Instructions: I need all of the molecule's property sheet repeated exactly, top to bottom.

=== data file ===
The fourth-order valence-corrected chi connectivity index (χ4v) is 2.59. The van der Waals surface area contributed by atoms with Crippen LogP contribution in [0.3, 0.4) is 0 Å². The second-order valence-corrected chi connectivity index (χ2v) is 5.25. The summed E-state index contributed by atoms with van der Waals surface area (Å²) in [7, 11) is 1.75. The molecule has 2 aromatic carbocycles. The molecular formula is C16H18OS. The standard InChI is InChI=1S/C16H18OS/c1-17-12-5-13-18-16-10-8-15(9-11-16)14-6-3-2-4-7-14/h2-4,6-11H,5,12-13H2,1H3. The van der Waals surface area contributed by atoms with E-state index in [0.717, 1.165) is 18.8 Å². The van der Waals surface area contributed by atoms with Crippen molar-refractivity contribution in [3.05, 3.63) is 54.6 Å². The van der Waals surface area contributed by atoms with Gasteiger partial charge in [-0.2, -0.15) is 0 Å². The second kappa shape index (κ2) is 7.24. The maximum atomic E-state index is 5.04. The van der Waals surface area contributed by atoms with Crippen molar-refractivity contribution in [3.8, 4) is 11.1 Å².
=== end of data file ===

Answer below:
The fourth-order valence-corrected chi connectivity index (χ4v) is 2.59. The van der Waals surface area contributed by atoms with Crippen LogP contribution in [0.3, 0.4) is 0 Å². The second-order valence-corrected chi connectivity index (χ2v) is 5.25. The summed E-state index contributed by atoms with van der Waals surface area (Å²) in [7, 11) is 1.75. The molecule has 2 aromatic carbocycles. The molecular formula is C16H18OS. The standard InChI is InChI=1S/C16H18OS/c1-17-12-5-13-18-16-10-8-15(9-11-16)14-6-3-2-4-7-14/h2-4,6-11H,5,12-13H2,1H3. The van der Waals surface area contributed by atoms with E-state index in [0.717, 1.165) is 18.8 Å². The van der Waals surface area contributed by atoms with Crippen molar-refractivity contribution in [3.05, 3.63) is 54.6 Å². The van der Waals surface area contributed by atoms with Gasteiger partial charge in [-0.2, -0.15) is 0 Å². The second kappa shape index (κ2) is 7.24. The maximum atomic E-state index is 5.04. The van der Waals surface area contributed by atoms with Crippen molar-refractivity contribution in [3.8, 4) is 11.1 Å².